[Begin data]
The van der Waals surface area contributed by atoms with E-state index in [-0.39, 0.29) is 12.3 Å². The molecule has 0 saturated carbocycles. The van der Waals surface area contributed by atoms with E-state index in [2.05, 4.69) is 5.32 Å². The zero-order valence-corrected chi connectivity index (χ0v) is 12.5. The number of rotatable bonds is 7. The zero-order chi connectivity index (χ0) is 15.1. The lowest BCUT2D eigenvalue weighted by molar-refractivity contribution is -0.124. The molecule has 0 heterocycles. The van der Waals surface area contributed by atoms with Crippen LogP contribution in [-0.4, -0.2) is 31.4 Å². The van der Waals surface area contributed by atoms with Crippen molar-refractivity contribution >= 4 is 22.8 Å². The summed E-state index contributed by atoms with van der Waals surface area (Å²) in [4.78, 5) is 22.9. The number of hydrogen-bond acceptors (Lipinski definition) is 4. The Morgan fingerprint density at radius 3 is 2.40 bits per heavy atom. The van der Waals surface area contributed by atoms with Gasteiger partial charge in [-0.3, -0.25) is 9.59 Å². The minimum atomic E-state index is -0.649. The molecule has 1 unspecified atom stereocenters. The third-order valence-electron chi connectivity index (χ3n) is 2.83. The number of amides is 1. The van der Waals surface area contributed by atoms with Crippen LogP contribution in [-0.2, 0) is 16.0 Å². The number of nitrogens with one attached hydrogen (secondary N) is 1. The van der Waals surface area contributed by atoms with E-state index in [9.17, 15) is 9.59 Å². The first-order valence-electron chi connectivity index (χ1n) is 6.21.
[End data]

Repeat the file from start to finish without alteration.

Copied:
The van der Waals surface area contributed by atoms with E-state index in [-0.39, 0.29) is 12.3 Å². The molecule has 0 saturated carbocycles. The van der Waals surface area contributed by atoms with E-state index in [2.05, 4.69) is 5.32 Å². The zero-order valence-corrected chi connectivity index (χ0v) is 12.5. The number of rotatable bonds is 7. The zero-order chi connectivity index (χ0) is 15.1. The lowest BCUT2D eigenvalue weighted by molar-refractivity contribution is -0.124. The molecule has 0 heterocycles. The van der Waals surface area contributed by atoms with Crippen LogP contribution in [-0.4, -0.2) is 31.4 Å². The van der Waals surface area contributed by atoms with Crippen molar-refractivity contribution >= 4 is 22.8 Å². The summed E-state index contributed by atoms with van der Waals surface area (Å²) in [4.78, 5) is 22.9. The number of hydrogen-bond acceptors (Lipinski definition) is 4. The Morgan fingerprint density at radius 3 is 2.40 bits per heavy atom. The van der Waals surface area contributed by atoms with Gasteiger partial charge in [-0.3, -0.25) is 9.59 Å². The minimum atomic E-state index is -0.649. The molecule has 1 unspecified atom stereocenters. The third-order valence-electron chi connectivity index (χ3n) is 2.83. The number of amides is 1. The van der Waals surface area contributed by atoms with Crippen LogP contribution in [-0.2, 0) is 16.0 Å². The number of nitrogens with one attached hydrogen (secondary N) is 1. The van der Waals surface area contributed by atoms with E-state index in [9.17, 15) is 9.59 Å². The first-order valence-electron chi connectivity index (χ1n) is 6.21.